One of the core structural changes to enable this plan to succeed are the establishment of Primary Care Networks (PCNs) where local doctors collectively work together to deliver services at a neighbourhood area. While each GP practice will hold a direct contract with NHS England and NHS Improvement, the idea is that GPs work together at the neighbourhood level which they define as between 30,000 and 50,000 people. These wil be part of Integrated Care Networks, where other NHS organisations, local councils and the voluntary sector work with local doctors to deliver services at the local neighbourhood level.
One Croydon had anticipated these new structures and so the Croydon Health and Care Plan already meets these expectations and can move swiftly to delivery. This creates the opportunity for health services to be delivered to better meet local people’s needs, but the devil is in the detail. We are in discussions with the CCG and Croydon Council in helping to define where and how patient representation and involvement is placed within these new structures, as they are set up. We plan to take on some insight work working with One Croydon partners later in the year which will influence these new structures.
Meanwhile Croydon Health Services NHS Trust and NHS Croydon Clinical Commissioning Group have agreed a joint working partnership in May of which you can read more about here. They are still separate organisations and will remain so but have created joint committees-in-common to work together on issues such as quality, planning and finance. The CCG will still hold the planning and buying function but will work closer as a unit with the hospital and community services trust. The benefit is that it reduces the impact of the buyer-provider split which has existed for about 20 years, where one part of the system bought the service from another. As I understand it lot of administrative time was spent between the two organisations negotiating with each other when they could have been working together. A good example of this is quality which is now headed by a Joint Chief Nurse, rather than two directors in each organisation. Their performance will still be assessed by committees with independent non-executive directors, wider joint committees and of course NHS England and NHS Improvement. It is intended that a committee-in-common will become the core Croydon committee responsible for delivering Croydon’s hospital and community health services, working with the wider One Croydon Board which is about health and social services and has a remit beyond just health. I have been assured that Healthwatch Croydon will have a place on this committee to ensure independent patient and resident representation is included.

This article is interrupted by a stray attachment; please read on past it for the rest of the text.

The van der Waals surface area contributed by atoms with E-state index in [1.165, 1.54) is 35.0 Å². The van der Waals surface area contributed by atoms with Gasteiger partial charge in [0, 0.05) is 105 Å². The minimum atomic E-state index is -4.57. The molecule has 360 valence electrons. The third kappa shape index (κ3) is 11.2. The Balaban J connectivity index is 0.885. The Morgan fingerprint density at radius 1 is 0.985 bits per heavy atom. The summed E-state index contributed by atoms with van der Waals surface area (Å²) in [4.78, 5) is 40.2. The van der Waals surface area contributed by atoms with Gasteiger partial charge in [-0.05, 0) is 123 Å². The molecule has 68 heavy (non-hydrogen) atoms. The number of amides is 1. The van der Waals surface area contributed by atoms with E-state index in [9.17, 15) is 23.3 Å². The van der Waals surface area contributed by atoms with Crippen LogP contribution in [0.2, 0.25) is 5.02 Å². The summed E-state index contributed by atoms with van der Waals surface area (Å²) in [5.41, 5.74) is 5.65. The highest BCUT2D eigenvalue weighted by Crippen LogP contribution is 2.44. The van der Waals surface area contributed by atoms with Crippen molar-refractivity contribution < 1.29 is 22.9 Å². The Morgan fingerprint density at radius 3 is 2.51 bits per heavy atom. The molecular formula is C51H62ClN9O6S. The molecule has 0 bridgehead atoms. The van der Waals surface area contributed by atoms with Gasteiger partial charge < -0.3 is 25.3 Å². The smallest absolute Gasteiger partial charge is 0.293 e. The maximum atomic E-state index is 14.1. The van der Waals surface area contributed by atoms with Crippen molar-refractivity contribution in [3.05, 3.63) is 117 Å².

If all of this was not enough, Croydon CCG is proposing to merge into one South West London CCG, also known as an Integrated Care System (ICS). This has been seen as potentially controversial since it could be seen as a shift of power away from Croydon. Having had a number of discussions with key people involved, this is something that has been mandated by NHS England and Improvement, but how it is delivered is down to the local CCGs to decide. In South West London, the importance of ‘place’ such Croydon is seen as important by the leadership who want to delegate as much money and therefore power to the place, reflecting that Croydon, Richmond, Kingston, Sutton, Wandsworth and Merton are very different boroughs with different needs. All other areas of England are going through the same process but not necessarily with the same delegation as South West London. In some cases, more resources will held more centrally at the ICS level.
Of course, for Healthwatch Croydon, this provides both challenges and opportunities. Challenges in that some aspects of the new organisational structure will mean we have to define Healthwatch representation at a South West London level. I can assure you we are exploring ways to ensure that all Healthwatches in South West London can work together effectively to support representation at this level. In terms of opportunities, we have already confirmed representation on all the key Croydon organisations from the CCG Governing Body to Croydon Health NHS Trust Board, as well as Health and Wellbeing and Health and Social Care Scrutiny and One Croydon Transformation, as well as now being invited to contribute to a number of subgroups around proactive health and quality.